• The issue will enable NHAI to monetize its completed National Highways that have a toll collection track record of at least one year.
  • This will help the company raise funds for more road development across the country.

 

5.Neutrinos:

An India based Neutrino Observatory (INO) is going to be set up in Bodi West Hills, in Theni district, Tamil Nadu.

  • INO Project is a multi-institutional effort aimed at building a world-class underground laboratory with a rock cover of approx.
  • 1200 m for Non-accelerator based high energy and nuclear physics research in India.
  • National Neutrino Collaboration group (NNCG): It includes more than 50 scientists from about 15 Institutes and Universities in India and is tasked with detailing various aspects related to INO activity and come up with a proposal for an underground neutrino laboratory.
  • Funded by: Dept. of Atomic Energy (DAE) and the Dept. of Science and Technology (DST).
  • Objectives: INO will observe neutrinos and antineutrinos produced in the atmosphere of the Earth.
  • Over the years this underground facility is expected to develop into a full-fledged underground science laboratory for other studies in physics, biology, geology, hydrology, etc.
  • The project includes:
    • Underground laboratory and associated surface facilities at Bodi West Hills.
    • Construction of a magnetized Iron Calorimeter (ICAL) detector for studying neutrinos.
    • When completed, ICAL will have the world’s largest magnet.
    • Setting up Inter-Institutional Centre for High Energy Physics (IICHEP) at Madurai

Neutrinos

  • Detected for the first time in 1959, neutrinos are the second most abundant particles in the world (about a billion of them pass through a cubic centimeter of space every second), after photons, or the light particle.
  • Neutrinos are subatomic fundamental particles, with no charge and little or zero mass that interacts only via the weak subatomic force and gravity.
  • Neutrinos are created by various radioactive decays; during a supernova, by cosmic rays striking atoms, etc.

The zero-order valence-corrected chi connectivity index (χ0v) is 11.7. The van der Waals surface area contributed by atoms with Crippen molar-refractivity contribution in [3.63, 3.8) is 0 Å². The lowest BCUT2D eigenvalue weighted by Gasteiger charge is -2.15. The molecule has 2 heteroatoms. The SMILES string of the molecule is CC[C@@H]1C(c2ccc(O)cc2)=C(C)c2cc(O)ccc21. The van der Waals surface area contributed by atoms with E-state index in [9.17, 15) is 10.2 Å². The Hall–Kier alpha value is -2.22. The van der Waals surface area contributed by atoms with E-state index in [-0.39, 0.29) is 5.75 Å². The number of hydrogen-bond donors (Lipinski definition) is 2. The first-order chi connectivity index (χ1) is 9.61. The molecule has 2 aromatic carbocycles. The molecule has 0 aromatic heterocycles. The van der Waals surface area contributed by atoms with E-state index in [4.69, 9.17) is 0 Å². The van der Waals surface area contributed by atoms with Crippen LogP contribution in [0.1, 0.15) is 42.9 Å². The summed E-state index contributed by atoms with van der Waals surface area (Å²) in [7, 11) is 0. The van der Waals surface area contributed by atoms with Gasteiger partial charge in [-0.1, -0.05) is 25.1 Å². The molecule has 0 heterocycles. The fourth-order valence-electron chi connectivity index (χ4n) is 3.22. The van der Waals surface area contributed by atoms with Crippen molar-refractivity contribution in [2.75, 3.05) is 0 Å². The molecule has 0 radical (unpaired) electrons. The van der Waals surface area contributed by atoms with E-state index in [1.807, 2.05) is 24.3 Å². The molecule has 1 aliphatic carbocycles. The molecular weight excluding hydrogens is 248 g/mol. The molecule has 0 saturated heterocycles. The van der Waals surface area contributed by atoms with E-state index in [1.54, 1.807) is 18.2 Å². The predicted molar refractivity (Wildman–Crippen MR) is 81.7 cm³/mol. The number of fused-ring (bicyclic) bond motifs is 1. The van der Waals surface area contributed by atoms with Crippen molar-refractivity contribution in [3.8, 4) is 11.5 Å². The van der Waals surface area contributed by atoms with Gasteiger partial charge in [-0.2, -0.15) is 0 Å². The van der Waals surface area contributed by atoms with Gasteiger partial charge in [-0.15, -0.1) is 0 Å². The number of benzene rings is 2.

• They are considered massless according to the Standard Model of Particle Physics.
  • Determination of neutrino masses is one of the most important open problems in physics today.
  • Neutrino Detectors are used to study the details of the interactions of these particles
  • They pass seamlessly through most objects that come in their way, including human beings, machines, or the Earth’s surface, without being noticed.
  • That is the reason why scientists have to go deep underground to set up special detectors in a bid to catch the faint signals of neutrinos in an environment that is relatively free from ‘noise’ and disturbance.

 

Other important current affairs:

1.Eight Rajya Sabha MPs were suspended on September 21 for unruly behavior in the House.

  • The government moved a motion seeking the suspension of these MPs and it was passed by voice vote.
    Power to suspend Rajya Sabha MPs:
  • The Chairman of Rajya Sabha is empowered under Rule Number 255 to “direct any Member whose conduct is in his opinion grossly disorderly to withdraw immediately” from the House.
  • Unlike the Speaker, however, the Rajya Sabha Chairman does not have the power to suspend a Member.
  • The House may, by another motion, terminate the suspension.
  • The House may adopt a motion suspending the Member from the service of the House for a period not exceeding the remainder of the session.

2.The Cabinet Committee on Economic Affairs has marginally increased the Minimum Support Price (MSP) of six rabi crops for 2021-22.

  • Rabi crops are agricultural crops that are sown in winter and harvested in the spring in India. Eg. wheat, barley, mustard, etc.
  • MSP rates were hiked for wheat, barley, gram, masoor dal (lentil), safflower, and rapeseed and mustard.
  • However, the MSP has seen a lower hike compared to 2020-21. The wheat MSP has seen an increase of just 2.6% — the lowest increase in 11 years.